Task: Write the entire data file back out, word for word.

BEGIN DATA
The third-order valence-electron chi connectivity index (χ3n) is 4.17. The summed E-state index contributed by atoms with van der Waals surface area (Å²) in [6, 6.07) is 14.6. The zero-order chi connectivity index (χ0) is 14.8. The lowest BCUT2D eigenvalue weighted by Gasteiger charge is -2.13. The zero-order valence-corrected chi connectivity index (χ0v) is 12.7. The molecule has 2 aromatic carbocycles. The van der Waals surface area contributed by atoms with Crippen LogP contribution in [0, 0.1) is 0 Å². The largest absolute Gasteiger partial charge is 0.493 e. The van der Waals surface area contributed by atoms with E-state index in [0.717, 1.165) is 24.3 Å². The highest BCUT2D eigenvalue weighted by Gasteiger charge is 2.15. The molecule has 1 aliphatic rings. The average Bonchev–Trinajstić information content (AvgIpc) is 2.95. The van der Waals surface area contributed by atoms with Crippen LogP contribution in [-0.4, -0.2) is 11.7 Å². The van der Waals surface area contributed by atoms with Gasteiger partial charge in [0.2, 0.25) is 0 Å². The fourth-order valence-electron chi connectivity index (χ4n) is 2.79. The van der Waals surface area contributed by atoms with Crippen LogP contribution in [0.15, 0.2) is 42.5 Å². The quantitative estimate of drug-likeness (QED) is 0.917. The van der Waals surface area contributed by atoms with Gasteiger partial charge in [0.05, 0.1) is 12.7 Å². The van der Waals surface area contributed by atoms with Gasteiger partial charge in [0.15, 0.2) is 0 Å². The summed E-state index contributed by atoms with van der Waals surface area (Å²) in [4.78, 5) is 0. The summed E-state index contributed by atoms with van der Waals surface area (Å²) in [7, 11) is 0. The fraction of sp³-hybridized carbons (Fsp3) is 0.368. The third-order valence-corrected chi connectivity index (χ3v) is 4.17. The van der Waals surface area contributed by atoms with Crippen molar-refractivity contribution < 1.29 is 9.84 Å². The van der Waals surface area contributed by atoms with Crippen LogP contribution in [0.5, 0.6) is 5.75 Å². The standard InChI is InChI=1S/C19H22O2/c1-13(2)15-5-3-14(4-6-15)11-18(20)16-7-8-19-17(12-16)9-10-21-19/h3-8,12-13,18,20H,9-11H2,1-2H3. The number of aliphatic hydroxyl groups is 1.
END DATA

The third-order valence-electron chi connectivity index (χ3n) is 4.17. The summed E-state index contributed by atoms with van der Waals surface area (Å²) in [6, 6.07) is 14.6. The zero-order chi connectivity index (χ0) is 14.8. The lowest BCUT2D eigenvalue weighted by Gasteiger charge is -2.13. The zero-order valence-corrected chi connectivity index (χ0v) is 12.7. The molecule has 2 aromatic carbocycles. The van der Waals surface area contributed by atoms with Crippen LogP contribution in [0, 0.1) is 0 Å². The largest absolute Gasteiger partial charge is 0.493 e. The van der Waals surface area contributed by atoms with E-state index in [0.717, 1.165) is 24.3 Å². The highest BCUT2D eigenvalue weighted by Gasteiger charge is 2.15. The molecule has 1 aliphatic rings. The average Bonchev–Trinajstić information content (AvgIpc) is 2.95. The van der Waals surface area contributed by atoms with Crippen LogP contribution in [-0.4, -0.2) is 11.7 Å². The van der Waals surface area contributed by atoms with Gasteiger partial charge in [0.2, 0.25) is 0 Å². The fourth-order valence-electron chi connectivity index (χ4n) is 2.79. The van der Waals surface area contributed by atoms with Crippen LogP contribution in [0.15, 0.2) is 42.5 Å². The quantitative estimate of drug-likeness (QED) is 0.917. The van der Waals surface area contributed by atoms with Gasteiger partial charge in [0.05, 0.1) is 12.7 Å². The van der Waals surface area contributed by atoms with Gasteiger partial charge in [0.15, 0.2) is 0 Å². The summed E-state index contributed by atoms with van der Waals surface area (Å²) in [4.78, 5) is 0. The summed E-state index contributed by atoms with van der Waals surface area (Å²) in [7, 11) is 0. The fraction of sp³-hybridized carbons (Fsp3) is 0.368. The third-order valence-corrected chi connectivity index (χ3v) is 4.17. The van der Waals surface area contributed by atoms with Crippen molar-refractivity contribution < 1.29 is 9.84 Å². The van der Waals surface area contributed by atoms with Crippen LogP contribution in [0.5, 0.6) is 5.75 Å². The standard InChI is InChI=1S/C19H22O2/c1-13(2)15-5-3-14(4-6-15)11-18(20)16-7-8-19-17(12-16)9-10-21-19/h3-8,12-13,18,20H,9-11H2,1-2H3. The number of aliphatic hydroxyl groups is 1.